Also of note is the Appendix, where Ritzer examines how various disciplines approach the subjext of globalisation. These disciplines include anthropology, sociology, political science, economics, geography, psychology and postcolonial literary criticism. Ritzer, of course, is ostensibly a sociologist by profession, although his educational and early professional experience is all over the place and does NOT actually include any formal degree in sociology. Given his background, it’s quite natural that he would include a focus on other disciplines in any subject on which he offers a general introduction. For one, he quotes a definition of geography that really cleared up for me the extent of the differences between it and sociology. Basically, geography requires a focus on spatial relations, or humans’ relationship to the environment in which they exist. This is why sociological work that bring its tools of societal analysis to bear on global or environmental concerns often resembles geographical work.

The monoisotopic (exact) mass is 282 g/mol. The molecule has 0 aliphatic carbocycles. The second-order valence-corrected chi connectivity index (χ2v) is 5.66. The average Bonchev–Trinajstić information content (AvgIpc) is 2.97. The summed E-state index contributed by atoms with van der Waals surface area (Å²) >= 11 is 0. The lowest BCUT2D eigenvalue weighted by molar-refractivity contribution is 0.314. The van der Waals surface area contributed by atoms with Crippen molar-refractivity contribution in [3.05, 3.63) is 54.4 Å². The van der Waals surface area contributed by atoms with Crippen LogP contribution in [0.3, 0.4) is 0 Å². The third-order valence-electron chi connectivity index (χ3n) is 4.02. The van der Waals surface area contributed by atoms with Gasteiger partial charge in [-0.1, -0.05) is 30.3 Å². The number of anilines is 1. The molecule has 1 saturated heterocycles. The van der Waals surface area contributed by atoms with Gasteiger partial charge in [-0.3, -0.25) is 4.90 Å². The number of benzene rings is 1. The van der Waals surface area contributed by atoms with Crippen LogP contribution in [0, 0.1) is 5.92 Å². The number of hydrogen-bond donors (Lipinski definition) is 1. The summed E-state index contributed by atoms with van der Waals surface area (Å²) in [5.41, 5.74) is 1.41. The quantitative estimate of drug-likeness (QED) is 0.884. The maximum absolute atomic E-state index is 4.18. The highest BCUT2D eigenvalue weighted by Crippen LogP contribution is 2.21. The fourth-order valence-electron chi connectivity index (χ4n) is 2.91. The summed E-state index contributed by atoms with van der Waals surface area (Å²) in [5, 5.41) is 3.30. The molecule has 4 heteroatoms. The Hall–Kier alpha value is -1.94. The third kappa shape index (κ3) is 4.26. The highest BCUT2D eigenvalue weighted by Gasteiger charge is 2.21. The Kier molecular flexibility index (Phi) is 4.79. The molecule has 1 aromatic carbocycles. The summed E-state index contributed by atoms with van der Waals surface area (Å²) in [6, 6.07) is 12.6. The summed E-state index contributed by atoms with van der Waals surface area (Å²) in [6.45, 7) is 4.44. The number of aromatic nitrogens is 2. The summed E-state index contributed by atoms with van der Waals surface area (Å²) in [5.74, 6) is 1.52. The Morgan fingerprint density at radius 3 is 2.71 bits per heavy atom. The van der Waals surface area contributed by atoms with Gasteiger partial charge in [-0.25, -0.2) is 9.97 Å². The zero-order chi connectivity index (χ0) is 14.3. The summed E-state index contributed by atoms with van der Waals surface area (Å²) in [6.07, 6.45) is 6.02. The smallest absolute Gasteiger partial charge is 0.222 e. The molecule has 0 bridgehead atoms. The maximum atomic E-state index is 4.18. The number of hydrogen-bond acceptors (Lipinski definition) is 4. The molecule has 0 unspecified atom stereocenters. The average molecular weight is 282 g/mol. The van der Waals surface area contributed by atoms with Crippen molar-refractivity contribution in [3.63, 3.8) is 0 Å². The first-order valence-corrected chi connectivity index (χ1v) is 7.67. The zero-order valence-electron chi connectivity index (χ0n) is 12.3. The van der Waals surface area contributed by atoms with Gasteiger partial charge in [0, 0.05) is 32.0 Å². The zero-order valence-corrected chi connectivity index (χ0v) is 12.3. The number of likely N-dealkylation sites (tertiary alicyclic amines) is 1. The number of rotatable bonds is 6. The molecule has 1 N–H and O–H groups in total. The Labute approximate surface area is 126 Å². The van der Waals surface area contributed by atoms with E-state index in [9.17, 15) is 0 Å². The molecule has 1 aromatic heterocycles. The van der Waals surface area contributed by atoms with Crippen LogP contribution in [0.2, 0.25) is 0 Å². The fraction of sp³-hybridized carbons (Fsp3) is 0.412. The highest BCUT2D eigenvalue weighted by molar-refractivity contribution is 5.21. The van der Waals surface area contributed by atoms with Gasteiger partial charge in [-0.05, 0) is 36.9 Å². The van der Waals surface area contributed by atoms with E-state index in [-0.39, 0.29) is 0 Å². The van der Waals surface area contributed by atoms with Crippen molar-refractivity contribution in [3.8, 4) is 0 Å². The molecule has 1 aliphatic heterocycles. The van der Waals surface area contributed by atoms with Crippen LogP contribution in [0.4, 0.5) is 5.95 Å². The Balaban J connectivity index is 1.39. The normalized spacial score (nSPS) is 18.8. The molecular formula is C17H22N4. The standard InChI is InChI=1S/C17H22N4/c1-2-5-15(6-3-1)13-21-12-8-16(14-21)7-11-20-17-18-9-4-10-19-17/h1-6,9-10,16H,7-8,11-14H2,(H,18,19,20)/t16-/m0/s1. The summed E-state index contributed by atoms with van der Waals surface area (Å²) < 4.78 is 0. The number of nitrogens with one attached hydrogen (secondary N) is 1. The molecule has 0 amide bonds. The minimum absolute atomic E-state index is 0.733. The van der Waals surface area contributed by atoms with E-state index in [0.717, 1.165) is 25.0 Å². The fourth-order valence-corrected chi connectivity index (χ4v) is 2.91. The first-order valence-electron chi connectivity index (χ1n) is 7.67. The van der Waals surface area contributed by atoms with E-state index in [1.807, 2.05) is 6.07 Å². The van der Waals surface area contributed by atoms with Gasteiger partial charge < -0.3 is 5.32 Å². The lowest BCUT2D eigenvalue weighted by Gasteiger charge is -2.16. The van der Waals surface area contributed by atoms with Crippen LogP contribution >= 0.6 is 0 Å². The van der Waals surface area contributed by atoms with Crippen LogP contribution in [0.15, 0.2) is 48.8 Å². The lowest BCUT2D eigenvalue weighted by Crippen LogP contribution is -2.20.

Two of the longest books I’ve read in the last few months are by Ritzer, including this one. I might leave his work expecting the rest of the books to adopt his inter-disciplinary approach to sociology. I hope that he’s not unique in that respect, because ultimately sociology is just one field I would like to become knowledgeable about. I chose to study the subject, however informally, because I believe that it offers the surest path to understanding the aspects of life that I’m currently interested in. Still, I hope to eventually move on from it and would appreciate if, along the way, I can learn a little about other fields that could enhance my understanding (economics would be a major one).

Aside from the world history dictionaries, which I’m not really bothered with at this point, there are three other books suggested by Giddens and Sutton in the globalisation chapter. They are The Sociology of Globalization by Luke Martell, Introducing Cultural Globalization by Paul Hopper and Global Governance by Timothy J. Sinclair. Each of these is a fraction the length of the Ritzer book, so it should take me about as long to read the three of them, or possibly less. The first looks at globalisation from a more specific disciplinary perspective and the other two look at distinct areas of globalisation, meaning I should get access to deeper levels of understanding of the concept. I’ll probably start to look ahead at the next Giddens/Sutton chapters, to get a reminder of what books are up next and get some thoughts on which ones I want to get and how I’ll acquire them.

Ritzer, George. Globalization: A Basic Text. Wiley-Blackwell, 2010.